Haitian Refugee Accomplishes a Lifelong Dream of Opening a Restaurant

During this year's Black History Month, we at UNHCR, the UN Refugee Agency, celebrate the accomplishments and successes of Black refugees throughout the United States, while recognizing the obstacles they face, and honor the traditions and culture they bring to their new communities.

Award-winning Chef Juliano Jean Jules's dream of opening a restaurant comes true after a lifelong journey from Haiti to the United States.   © UNHCR/Juliano Jean Jules

For many refugees, the United States is viewed as the land where dreams come true. For Juliano Jean Jules, a Haitian refugee who now calls Battle Creek, Michigan, home, the United States was “the land flowing with milk and honey.” From his humble beginnings in Haiti to meeting his wife of 26 years in New York City, to raising three children and opening a restaurant, Island Style BBQ, in Michigan, his success story represents a realization of the American Dream: one of grit, perseverance, and family.    

Growing up in Haiti, cooking played a central role in everyday life. “When I was growing up, I had to find a way to cook food for my sisters and brother and a few cousins that were living with us,” Juliano said. Together with his cousin, they would cook up recipes for the family to try. “We always talked about opening up a restaurant. We’d cook a lot of fish and rice and beans. Our favorite thing to make was something we called Legumes.”

While the dream of opening a restaurant took root, the conditions of life in Haiti began to deteriorate. The political tensions in the country led to an increase of Haitians fleeing for political and economic reasons. Juliano became one of them and sought refuge in the United States, first arriving in Florida, then migrating to New York City, and finally settling in Battle Creek, Michigan, known as the home of the Kellogg Company. “The most challenging part of leaving Haiti was leaving my parents,” Juliano said. While he has been able to communicate with them via phone or Zoom calls, they have been unable to travel to the United States. His wife Daleth, an immigrant from Guyana, and his three children have never met them face to face. “We’ve been married for 26 years. I’ve never seen my in-laws in person,” Daleth said. “They speak about how even though the kids are grown, they long to hug the kids. Virtual communication is not the same.”

Juliano’s uncle lived in New York City, and so his journey led him to the Big Apple where he met his wife at a block party in Brooklyn. “Our first date was at a Wendy’s,” he said with a laugh. “He did cook for me several dates after that and I recognized he was a great cook.” Daleth chimed in. Juliano continued to hone his skills throughout his time in New York and finally in Michigan. When Juliano and his family moved to Michigan his mother-in-law wanted to open up a business. “I wanted to open a restaurant, but she said it would be too hard,” he said. Still, the dream lived on and some 20 some years later, Juliano is set to open his first restaurant, Island Style BBQ, in the spring of 2021. Of the recipes he’s created for the menu, where he infuses traditional American barbeque with a Caribbean twist, he foresees the brisket to be a best seller. “I love to make different things, but the brisket and the jerk sauce are going to be popular.”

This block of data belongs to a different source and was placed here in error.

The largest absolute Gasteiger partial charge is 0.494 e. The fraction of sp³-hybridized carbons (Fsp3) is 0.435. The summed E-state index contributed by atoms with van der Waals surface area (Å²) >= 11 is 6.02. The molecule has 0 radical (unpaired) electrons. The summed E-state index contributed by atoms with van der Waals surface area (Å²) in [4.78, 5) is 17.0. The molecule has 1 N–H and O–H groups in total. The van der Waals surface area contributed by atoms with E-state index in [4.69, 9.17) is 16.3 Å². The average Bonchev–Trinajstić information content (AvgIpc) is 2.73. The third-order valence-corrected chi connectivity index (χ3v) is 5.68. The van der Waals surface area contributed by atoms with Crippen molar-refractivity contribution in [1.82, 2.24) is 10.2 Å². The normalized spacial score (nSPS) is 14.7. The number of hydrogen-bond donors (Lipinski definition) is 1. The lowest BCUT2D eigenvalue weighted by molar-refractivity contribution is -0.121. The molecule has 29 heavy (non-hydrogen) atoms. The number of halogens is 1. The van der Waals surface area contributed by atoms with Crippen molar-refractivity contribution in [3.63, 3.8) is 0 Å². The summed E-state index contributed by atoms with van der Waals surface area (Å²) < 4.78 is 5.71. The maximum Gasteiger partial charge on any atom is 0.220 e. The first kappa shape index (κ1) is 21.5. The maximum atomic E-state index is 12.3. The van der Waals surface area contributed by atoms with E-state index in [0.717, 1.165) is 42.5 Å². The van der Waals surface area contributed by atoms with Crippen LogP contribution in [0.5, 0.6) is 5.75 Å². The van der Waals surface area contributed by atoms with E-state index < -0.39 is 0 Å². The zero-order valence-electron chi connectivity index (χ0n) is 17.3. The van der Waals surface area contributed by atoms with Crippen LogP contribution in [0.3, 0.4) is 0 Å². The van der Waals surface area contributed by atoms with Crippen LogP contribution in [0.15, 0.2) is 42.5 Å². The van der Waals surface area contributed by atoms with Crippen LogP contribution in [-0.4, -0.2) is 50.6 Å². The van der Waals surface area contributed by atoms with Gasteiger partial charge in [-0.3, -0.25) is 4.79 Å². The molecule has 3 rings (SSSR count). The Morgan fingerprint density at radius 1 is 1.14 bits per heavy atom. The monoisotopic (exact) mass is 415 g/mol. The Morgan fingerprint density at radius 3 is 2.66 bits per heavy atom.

Juliano aims to infuse traditional American barbeque with a Caribbean twist.  © UNHCR/Juliano Jean Jules

While the restaurant he dreamed of owning as a kid in Haiti is materializing decades later in Battle Creek, in between he was able to raise a family that prides itself in their multiculturalism. “They get the best of both worlds. They can brag that Dad is from Haiti, mom is from Guyana, and they’re American. They’ve come over the years to appreciate that,” Daleth said. Much like Island Style BBQ, they are a traditional American family with a Caribbean twist. During Christmas, they cook Guyanese and Haitian foods, such as Tassot Cabrit, a Haitian dish consisting of goat meat marinated in citrus, which is then braised and fried. Yet throughout the years Juliano and Daleth have also learned to cook classic American foods like macaroni and cheese, hamburgers, and chicken tenders. “We’ve kept our own culture, and we’ve infused it with American culture because of the kids and because this is our new home,” Daleth said.

Battle Creek seems like one of the most unlikely places for a former refugee to call home. A small city with a population of about 51,316. But the town has embraced the multiculturalism Juliano and his family have brought to the area. “Even though they know Juliano is a refugee, we feel such warmth and support and especially from the city of Battle Creek,” Daleth explained. “The small business development folks have wrapped their arms around us and have been with us every step of the way. Without them, we couldn’t be.”

And so, a Haitian refugee achieves the American Dream together with his wife and their three children: a prime example of a Black refugee giving back to their community.